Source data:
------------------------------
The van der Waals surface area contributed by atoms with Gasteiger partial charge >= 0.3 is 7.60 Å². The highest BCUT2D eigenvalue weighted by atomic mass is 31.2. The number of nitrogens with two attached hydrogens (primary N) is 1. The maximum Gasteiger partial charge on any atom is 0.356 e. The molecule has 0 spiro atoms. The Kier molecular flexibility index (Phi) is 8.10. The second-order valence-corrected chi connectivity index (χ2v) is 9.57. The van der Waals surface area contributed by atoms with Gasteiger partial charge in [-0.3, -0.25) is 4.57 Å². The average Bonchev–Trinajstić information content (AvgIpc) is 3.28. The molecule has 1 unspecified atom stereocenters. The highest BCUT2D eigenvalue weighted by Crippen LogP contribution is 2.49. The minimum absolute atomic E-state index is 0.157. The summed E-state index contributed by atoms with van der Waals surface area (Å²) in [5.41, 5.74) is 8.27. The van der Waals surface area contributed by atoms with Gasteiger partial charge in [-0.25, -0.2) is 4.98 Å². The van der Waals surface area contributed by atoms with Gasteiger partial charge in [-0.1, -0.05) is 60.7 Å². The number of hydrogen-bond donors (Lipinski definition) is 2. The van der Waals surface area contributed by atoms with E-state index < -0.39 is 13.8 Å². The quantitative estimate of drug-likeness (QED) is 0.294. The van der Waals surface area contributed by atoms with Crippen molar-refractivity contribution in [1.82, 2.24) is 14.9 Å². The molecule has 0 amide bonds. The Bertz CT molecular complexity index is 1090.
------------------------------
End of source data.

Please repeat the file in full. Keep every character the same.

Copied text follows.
The van der Waals surface area contributed by atoms with Gasteiger partial charge >= 0.3 is 7.60 Å². The highest BCUT2D eigenvalue weighted by atomic mass is 31.2. The number of nitrogens with two attached hydrogens (primary N) is 1. The maximum Gasteiger partial charge on any atom is 0.356 e. The molecule has 0 spiro atoms. The Kier molecular flexibility index (Phi) is 8.10. The second-order valence-corrected chi connectivity index (χ2v) is 9.57. The van der Waals surface area contributed by atoms with Gasteiger partial charge in [-0.3, -0.25) is 4.57 Å². The average Bonchev–Trinajstić information content (AvgIpc) is 3.28. The molecule has 1 unspecified atom stereocenters. The highest BCUT2D eigenvalue weighted by Crippen LogP contribution is 2.49. The minimum absolute atomic E-state index is 0.157. The summed E-state index contributed by atoms with van der Waals surface area (Å²) in [5.41, 5.74) is 8.27. The van der Waals surface area contributed by atoms with Gasteiger partial charge in [-0.25, -0.2) is 4.98 Å². The van der Waals surface area contributed by atoms with Gasteiger partial charge in [-0.1, -0.05) is 60.7 Å². The number of hydrogen-bond donors (Lipinski definition) is 2. The van der Waals surface area contributed by atoms with E-state index < -0.39 is 13.8 Å². The quantitative estimate of drug-likeness (QED) is 0.294. The van der Waals surface area contributed by atoms with Crippen molar-refractivity contribution in [1.82, 2.24) is 14.9 Å². The molecule has 0 amide bonds. The Bertz CT molecular complexity index is 1090.